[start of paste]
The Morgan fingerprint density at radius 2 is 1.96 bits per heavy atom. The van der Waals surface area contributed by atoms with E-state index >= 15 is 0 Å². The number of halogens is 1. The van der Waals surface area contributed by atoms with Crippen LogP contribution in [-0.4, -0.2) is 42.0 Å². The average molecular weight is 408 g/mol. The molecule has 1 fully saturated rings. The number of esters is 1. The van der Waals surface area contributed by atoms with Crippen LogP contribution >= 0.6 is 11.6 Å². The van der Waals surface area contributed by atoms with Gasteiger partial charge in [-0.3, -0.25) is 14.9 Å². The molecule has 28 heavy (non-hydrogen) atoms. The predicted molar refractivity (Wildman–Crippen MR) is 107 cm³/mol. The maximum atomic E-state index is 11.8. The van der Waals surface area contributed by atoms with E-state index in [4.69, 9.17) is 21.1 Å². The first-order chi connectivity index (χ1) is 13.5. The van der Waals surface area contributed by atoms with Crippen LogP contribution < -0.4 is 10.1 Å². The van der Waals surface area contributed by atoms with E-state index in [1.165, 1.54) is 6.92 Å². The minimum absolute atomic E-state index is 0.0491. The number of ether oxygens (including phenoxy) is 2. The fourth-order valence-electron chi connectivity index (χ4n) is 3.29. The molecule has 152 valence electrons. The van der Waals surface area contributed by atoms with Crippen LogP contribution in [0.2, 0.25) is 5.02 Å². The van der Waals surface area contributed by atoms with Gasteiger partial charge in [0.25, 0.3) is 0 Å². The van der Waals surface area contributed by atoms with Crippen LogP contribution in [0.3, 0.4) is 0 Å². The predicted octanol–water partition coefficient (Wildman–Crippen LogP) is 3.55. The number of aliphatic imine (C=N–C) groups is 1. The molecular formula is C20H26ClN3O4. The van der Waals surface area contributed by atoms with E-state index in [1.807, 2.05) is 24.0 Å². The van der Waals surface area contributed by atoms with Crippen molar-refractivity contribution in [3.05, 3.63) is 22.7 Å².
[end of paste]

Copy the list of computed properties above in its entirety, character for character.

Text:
The Morgan fingerprint density at radius 2 is 1.96 bits per heavy atom. The van der Waals surface area contributed by atoms with E-state index >= 15 is 0 Å². The number of halogens is 1. The van der Waals surface area contributed by atoms with Crippen LogP contribution in [-0.4, -0.2) is 42.0 Å². The average molecular weight is 408 g/mol. The molecule has 1 fully saturated rings. The number of esters is 1. The van der Waals surface area contributed by atoms with Crippen LogP contribution >= 0.6 is 11.6 Å². The van der Waals surface area contributed by atoms with Gasteiger partial charge in [-0.3, -0.25) is 14.9 Å². The molecule has 28 heavy (non-hydrogen) atoms. The predicted molar refractivity (Wildman–Crippen MR) is 107 cm³/mol. The maximum atomic E-state index is 11.8. The van der Waals surface area contributed by atoms with E-state index in [4.69, 9.17) is 21.1 Å². The first-order chi connectivity index (χ1) is 13.5. The van der Waals surface area contributed by atoms with Crippen LogP contribution < -0.4 is 10.1 Å². The van der Waals surface area contributed by atoms with E-state index in [1.165, 1.54) is 6.92 Å². The minimum absolute atomic E-state index is 0.0491. The number of ether oxygens (including phenoxy) is 2. The fourth-order valence-electron chi connectivity index (χ4n) is 3.29. The molecule has 152 valence electrons. The van der Waals surface area contributed by atoms with Crippen LogP contribution in [0.2, 0.25) is 5.02 Å². The van der Waals surface area contributed by atoms with Gasteiger partial charge in [0.25, 0.3) is 0 Å². The van der Waals surface area contributed by atoms with Crippen LogP contribution in [0.3, 0.4) is 0 Å². The predicted octanol–water partition coefficient (Wildman–Crippen LogP) is 3.55. The number of aliphatic imine (C=N–C) groups is 1. The molecular formula is C20H26ClN3O4. The van der Waals surface area contributed by atoms with E-state index in [1.807, 2.05) is 24.0 Å². The van der Waals surface area contributed by atoms with Crippen molar-refractivity contribution in [3.05, 3.63) is 22.7 Å².